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Bookkeeping, Auditing, & Accounting Clerks: Career, Salary and Education Information
Career Profile: What do Bookkeepers, Auditors and Accounting Clerks do?
The financial records of an entire company may be left in the capable hands of trained bookkeeping clerks, while accounting and auditing clerks typically have more specific tasks. Regardless of the individual task, these skilled professionals use computers and specialized programs to calculate and record the data they collect and compile.
Within the larger career fields, bookkeeping, auditing, and accounting clerks can have different specialties. Accounts payable and receivable clerks focus on one particular step of the billing or payment process. All clerks must keep careful, accurate records of their work.
A Day in the Life of Bookkeeping, Auditing, and Accounting Clerks
About 24 percent of bookkeeping, auditing, and accounting clerks worked part-time in 2006. Most clerks work traditional 40-hour work weeks, though some may work longer hours or late nights depending on the season and workload. During tax or audit time, overtime may be encouraged or even required.
Clerks are typically found in the standard office environment although some can work on-location in hotels, restaurants, or retail stores, logging overtime during vacation times and peak holiday seasons.
Training and Education
A high school diploma or its equivalent is generally required for bookkeeping, auditing, and accounting clerks. Hiring managers rarely require a bachelor's degree, but accounting coursework and relevant experience is considered a strong advantage for those hoping to work in the field.
Accounting coursework programs can be completed in a matter of months. Associate's degrees in the field typically take two years of full-time study and cover the fundamentals of bookkeeping, auditing, and accounting.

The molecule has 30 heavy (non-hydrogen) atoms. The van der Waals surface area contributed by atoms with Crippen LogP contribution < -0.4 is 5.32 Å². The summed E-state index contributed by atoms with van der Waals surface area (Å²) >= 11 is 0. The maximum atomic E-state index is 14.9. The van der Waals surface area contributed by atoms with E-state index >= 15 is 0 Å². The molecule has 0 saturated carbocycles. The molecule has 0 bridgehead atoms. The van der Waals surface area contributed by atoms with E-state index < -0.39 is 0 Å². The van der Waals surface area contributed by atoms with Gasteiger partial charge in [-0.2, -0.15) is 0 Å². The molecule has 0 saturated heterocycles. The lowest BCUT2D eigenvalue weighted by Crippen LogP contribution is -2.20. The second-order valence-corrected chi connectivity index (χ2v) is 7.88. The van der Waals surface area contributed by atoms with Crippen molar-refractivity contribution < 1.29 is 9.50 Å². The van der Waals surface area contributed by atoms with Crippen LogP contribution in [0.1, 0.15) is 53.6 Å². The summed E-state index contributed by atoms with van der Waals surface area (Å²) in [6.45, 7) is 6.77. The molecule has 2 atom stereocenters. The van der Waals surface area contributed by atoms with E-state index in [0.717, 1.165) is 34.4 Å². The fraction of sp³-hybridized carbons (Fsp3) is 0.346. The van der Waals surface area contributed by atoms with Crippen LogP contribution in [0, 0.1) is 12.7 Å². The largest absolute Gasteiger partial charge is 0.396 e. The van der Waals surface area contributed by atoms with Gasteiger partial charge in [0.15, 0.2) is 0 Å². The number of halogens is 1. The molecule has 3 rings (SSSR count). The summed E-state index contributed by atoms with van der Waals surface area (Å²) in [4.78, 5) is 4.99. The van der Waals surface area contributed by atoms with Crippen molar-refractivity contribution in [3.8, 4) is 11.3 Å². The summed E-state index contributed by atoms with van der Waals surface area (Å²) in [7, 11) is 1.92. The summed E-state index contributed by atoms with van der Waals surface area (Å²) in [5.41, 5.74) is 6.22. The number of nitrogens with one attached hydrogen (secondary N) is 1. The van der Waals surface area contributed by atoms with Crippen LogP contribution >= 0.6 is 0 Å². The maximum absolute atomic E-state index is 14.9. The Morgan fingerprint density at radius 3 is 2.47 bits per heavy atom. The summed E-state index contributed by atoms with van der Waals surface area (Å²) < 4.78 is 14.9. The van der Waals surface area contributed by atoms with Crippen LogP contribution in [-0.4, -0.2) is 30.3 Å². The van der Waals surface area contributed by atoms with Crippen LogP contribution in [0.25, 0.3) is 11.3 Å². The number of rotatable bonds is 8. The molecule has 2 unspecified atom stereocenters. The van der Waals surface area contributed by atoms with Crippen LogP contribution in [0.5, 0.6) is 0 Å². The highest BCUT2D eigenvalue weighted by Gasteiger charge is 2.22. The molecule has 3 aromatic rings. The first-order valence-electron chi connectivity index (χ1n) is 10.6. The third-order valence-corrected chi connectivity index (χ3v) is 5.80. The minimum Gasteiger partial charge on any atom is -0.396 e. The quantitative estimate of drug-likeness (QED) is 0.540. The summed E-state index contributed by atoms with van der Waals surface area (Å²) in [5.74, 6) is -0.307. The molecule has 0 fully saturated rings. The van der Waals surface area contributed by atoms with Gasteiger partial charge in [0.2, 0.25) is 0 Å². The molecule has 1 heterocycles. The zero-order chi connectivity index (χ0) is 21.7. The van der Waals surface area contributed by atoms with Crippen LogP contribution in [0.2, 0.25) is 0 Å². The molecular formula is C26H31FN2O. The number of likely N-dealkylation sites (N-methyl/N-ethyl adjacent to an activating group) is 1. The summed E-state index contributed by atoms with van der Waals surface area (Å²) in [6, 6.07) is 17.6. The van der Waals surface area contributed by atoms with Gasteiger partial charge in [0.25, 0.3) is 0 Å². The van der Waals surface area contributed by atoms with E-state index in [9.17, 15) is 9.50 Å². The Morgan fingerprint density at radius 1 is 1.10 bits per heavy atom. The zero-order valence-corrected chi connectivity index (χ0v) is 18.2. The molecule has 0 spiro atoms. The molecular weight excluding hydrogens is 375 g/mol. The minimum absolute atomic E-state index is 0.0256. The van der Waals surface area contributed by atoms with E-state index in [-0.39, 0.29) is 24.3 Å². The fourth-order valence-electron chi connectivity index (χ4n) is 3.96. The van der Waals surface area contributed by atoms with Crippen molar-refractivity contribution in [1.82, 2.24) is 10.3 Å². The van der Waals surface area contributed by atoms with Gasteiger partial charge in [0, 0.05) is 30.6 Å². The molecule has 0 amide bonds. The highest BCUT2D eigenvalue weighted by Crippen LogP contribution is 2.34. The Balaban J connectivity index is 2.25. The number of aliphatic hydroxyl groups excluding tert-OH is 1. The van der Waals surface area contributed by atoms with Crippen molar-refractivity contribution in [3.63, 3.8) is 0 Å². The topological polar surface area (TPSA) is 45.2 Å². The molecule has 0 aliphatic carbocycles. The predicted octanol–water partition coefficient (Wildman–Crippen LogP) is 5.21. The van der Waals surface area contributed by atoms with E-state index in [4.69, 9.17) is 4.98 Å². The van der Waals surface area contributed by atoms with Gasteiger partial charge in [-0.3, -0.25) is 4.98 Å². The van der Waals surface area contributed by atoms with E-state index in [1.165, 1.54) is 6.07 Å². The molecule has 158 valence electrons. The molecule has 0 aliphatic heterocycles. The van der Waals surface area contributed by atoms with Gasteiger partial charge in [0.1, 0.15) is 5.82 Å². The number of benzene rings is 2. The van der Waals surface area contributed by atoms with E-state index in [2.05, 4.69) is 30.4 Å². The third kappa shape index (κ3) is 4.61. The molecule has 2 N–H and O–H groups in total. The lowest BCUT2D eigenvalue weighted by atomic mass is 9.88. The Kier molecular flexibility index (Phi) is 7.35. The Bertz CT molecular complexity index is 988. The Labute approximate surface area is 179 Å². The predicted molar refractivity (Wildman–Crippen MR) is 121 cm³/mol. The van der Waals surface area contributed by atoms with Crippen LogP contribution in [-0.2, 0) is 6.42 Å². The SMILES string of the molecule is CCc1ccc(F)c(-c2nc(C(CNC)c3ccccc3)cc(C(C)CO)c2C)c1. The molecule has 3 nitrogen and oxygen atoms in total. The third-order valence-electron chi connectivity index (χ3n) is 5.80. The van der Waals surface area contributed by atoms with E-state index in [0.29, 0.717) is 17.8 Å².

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Bookkeeping, Auditing, and Accounting Clerks Employment & Outlook
Over 2.1 million workers were employed as bookkeeping, auditing, and accounting clerks in 2006. Job opportunities in the industry are expected to grow 12 percent through 2016, about as fast as average for all careers, with about 264,000 careers added nationwide. The Sarbanes-Oxley Act of 2002 calls for more transparency in the way public companies report finances, further increasing the need for trained, qualified bookkeeping, auditing, and accounting clerks.
As technology related to the field continues to improve and regulations are added to the financial system, these educated clerks may require more training to take advantage of advancement opportunities, which include office and administrative support and supervisory positions.
Typical Salary for Bookkeeping, Auditing, and Accounting Clerks
Mean annual wages for bookkeeping, auditing, and accounting clerks were $32,780 in 2007, according to the Bureau of Labor Statistics. Top employers include accounting, tax preparation, bookkeeping, and payroll services, along with management positions and local government. Montana, South Dakota, and Wyoming reported the highest published employment concentrations in this field.
Bureau of Labor Statistics, Bookkeeping, Auditing, and Accounting Clerks
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